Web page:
Dave polished off his coffee in spite of himself and chucked the styrofoam cup in to the trash.  “The truth is, we don’t know.  But we have to try and help him.  And I know what we’re all thinking, so I think it bears saying: unless Eli says so, this isn’t about studying a new form of human life for the benefit of mankind--it’s about curing him of an unwanted disease.  As far as I’m concerned, that must remain the focus of our workup.  And we need to be very circumspect about whom we tell about Eli.  Because if word of him gets out, it could become a three-ring circus.  I mean, the media would have a field day with him.  We have to do everything we can to prevent that from happening.”

“Agreed.”  They all spoke in unison.

Dave was the last one out of the room.  As they heading down the hall toward the elevators, Bill turned to him.  “Do you have a minute?”

He stopped.  “Sure.  Do you want to talk here, or . . .”

“Back in the conference room.”

“All right.”

Bill followed him in and closed the door.  They sat down across one corner of the table.

Dave smiled.  “How do you manage to keep that tie looking so good after a 14-hour day, Bill?”

Bill laughed a little.  “Bow ties are easy.  They don’t go anywhere, once you’ve tied them.”

“So what’s up?”

Bill ran a worried hand through his hair.  “Dave, I agree with everything you said about Eli.  About our roles, I mean.”

“Yes.”

“But . . .”  He sighed; then his eyes left Dave’s and looked up as he tried to gather his thoughts.  “I guess what I want to say is, have you considered that there are people out there who would be tempted to worship this child, if they understood his nature?”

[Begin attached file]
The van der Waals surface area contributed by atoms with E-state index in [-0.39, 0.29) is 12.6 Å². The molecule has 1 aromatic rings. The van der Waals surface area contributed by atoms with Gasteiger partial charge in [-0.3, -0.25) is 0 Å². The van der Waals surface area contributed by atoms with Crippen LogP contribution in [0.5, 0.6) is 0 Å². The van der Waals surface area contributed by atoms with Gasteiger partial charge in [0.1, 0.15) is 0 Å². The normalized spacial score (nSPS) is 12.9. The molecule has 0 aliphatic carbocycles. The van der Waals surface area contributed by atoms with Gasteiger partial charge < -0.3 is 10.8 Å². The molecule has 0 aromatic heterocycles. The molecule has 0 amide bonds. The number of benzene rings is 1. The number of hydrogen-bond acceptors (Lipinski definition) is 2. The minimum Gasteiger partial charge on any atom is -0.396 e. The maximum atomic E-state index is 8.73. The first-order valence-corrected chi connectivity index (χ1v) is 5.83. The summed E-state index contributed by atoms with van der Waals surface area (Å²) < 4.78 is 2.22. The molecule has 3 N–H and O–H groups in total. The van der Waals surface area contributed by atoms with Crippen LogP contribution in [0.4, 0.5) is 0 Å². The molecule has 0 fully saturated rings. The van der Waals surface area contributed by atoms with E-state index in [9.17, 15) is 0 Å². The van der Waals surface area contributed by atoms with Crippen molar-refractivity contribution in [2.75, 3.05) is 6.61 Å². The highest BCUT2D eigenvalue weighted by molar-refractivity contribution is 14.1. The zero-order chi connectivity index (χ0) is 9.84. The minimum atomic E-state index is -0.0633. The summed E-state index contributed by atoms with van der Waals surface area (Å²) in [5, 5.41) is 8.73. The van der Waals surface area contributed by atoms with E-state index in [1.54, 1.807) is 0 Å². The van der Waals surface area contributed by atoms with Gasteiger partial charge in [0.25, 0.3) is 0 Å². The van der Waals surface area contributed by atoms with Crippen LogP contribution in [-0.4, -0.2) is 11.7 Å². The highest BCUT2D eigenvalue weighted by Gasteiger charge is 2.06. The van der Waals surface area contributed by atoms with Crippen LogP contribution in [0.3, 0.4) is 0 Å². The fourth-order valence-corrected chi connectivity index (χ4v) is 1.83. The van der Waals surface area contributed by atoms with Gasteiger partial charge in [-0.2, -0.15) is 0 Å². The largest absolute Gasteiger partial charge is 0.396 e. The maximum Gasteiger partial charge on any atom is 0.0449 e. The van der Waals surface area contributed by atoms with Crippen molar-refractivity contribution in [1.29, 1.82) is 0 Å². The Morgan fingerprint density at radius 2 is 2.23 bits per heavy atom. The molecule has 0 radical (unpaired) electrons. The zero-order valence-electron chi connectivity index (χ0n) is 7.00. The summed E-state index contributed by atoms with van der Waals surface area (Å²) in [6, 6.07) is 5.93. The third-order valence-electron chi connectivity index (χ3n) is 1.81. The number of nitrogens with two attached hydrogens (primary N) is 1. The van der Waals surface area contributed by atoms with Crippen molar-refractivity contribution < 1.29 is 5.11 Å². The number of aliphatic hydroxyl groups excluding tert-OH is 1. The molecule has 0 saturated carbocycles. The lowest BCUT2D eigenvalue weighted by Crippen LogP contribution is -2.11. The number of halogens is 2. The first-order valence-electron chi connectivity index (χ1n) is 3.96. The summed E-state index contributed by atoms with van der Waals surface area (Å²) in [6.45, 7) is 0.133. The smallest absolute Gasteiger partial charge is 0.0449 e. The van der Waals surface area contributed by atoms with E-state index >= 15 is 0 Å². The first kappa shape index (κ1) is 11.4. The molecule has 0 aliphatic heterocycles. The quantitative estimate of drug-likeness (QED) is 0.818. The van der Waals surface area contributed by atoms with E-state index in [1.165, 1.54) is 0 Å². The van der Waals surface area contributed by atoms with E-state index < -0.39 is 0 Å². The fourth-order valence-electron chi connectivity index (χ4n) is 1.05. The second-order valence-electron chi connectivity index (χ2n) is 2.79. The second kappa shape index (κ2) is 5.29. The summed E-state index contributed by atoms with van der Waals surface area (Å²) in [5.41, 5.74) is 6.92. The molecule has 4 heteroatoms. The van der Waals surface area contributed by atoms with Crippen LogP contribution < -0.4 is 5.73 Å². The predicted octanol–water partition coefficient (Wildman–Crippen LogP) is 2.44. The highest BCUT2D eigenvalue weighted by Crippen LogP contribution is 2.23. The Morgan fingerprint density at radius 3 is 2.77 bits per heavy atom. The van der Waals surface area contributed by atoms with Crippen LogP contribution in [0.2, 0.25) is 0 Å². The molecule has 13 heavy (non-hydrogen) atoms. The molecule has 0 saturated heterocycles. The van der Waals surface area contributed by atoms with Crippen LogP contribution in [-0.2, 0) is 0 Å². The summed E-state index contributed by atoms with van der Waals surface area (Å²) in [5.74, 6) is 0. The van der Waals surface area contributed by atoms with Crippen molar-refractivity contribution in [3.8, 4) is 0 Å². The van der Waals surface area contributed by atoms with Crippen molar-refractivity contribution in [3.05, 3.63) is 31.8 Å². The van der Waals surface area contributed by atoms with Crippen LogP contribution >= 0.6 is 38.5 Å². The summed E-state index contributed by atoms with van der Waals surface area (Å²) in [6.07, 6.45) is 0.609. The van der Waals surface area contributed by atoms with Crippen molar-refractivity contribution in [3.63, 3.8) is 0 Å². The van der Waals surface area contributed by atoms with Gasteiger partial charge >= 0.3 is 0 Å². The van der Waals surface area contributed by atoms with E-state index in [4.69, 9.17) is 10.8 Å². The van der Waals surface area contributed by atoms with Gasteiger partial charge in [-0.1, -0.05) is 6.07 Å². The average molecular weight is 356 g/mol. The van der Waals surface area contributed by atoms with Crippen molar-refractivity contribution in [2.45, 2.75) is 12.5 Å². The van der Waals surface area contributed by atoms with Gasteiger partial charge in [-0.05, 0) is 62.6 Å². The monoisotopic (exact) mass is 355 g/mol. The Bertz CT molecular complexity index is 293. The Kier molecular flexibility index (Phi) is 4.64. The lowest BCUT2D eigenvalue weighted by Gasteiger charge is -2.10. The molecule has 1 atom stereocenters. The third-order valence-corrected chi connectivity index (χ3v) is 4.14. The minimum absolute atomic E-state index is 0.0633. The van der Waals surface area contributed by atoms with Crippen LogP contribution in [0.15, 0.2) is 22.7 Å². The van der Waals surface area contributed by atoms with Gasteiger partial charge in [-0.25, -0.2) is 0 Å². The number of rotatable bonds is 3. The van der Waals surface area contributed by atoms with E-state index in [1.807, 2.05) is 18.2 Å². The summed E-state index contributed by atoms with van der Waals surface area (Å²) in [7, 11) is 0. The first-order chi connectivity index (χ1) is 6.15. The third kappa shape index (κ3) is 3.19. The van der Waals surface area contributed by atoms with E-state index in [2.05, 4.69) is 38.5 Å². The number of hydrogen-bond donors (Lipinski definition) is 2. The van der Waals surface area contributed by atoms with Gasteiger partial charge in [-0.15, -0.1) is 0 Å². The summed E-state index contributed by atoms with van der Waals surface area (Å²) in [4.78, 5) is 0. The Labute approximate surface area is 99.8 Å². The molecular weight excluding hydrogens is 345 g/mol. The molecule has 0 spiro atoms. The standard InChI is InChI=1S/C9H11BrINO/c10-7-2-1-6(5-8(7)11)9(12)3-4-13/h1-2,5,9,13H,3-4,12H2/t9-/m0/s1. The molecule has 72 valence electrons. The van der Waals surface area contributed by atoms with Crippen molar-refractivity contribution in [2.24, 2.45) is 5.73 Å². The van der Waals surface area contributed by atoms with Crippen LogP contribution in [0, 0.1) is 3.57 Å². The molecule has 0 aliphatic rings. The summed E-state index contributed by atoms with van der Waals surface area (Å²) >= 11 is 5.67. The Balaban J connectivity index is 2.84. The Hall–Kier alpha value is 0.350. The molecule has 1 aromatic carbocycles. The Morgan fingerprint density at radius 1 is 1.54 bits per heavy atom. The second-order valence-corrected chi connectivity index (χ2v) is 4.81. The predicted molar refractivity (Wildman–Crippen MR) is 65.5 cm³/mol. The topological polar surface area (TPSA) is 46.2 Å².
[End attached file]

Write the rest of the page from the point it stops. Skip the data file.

Dave was silent for a moment.  “I really haven’t given that much thought, Bill.  But I guess you could say that something similar has been in the back of my mind, yes.  That he would provoke strong reactions.”

“Well, I think we should give it close consideration.  If our suspicions are correct, his existence has profound religious implications of the deepest sort.  Even his name has religious significance.”

“What’s that?”

“It means ‘my God’ or ‘ascension.’”

“Coincidental, I’m sure.”

“Maybe, maybe not.  That’s my point.  If people understand him, they will latch onto something like his name.  And there are other things about the child that are extraordinary.”

Dave laughed nervously.  “The list of extraordinary things keeps getting longer by the hour, Bill.  What—”

“I’m not talking about the medical stuff, Dave.  I’m talking about how he presents.  Physically, he is very beautiful.  From what I can tell, his skin is flawless, like a newborn’s. And when you mentioned your exchange with him at Mr. Inverness’ cabin, I immediately understood what you meant.  There is something about his personality, about the way he communicates, that is . . . highly unusual.  I don’t know how else to describe it.  Not what he says, but the way he does it.  It’s . . . .”

“I understand what you mean.  I can’t put my finger on it either, but he has a way of getting through to you.  I wouldn’t call it charisma, but it’s akin to that.”

“Yes.  Something like that.”

“But Bill, what does all of this have to do with us?  We’re his doctors.  He doesn’t want to be the way he is.  I think it’s our job to help him with that.  He doesn’t want to be worshipped—he just wants to be a normal kid again.”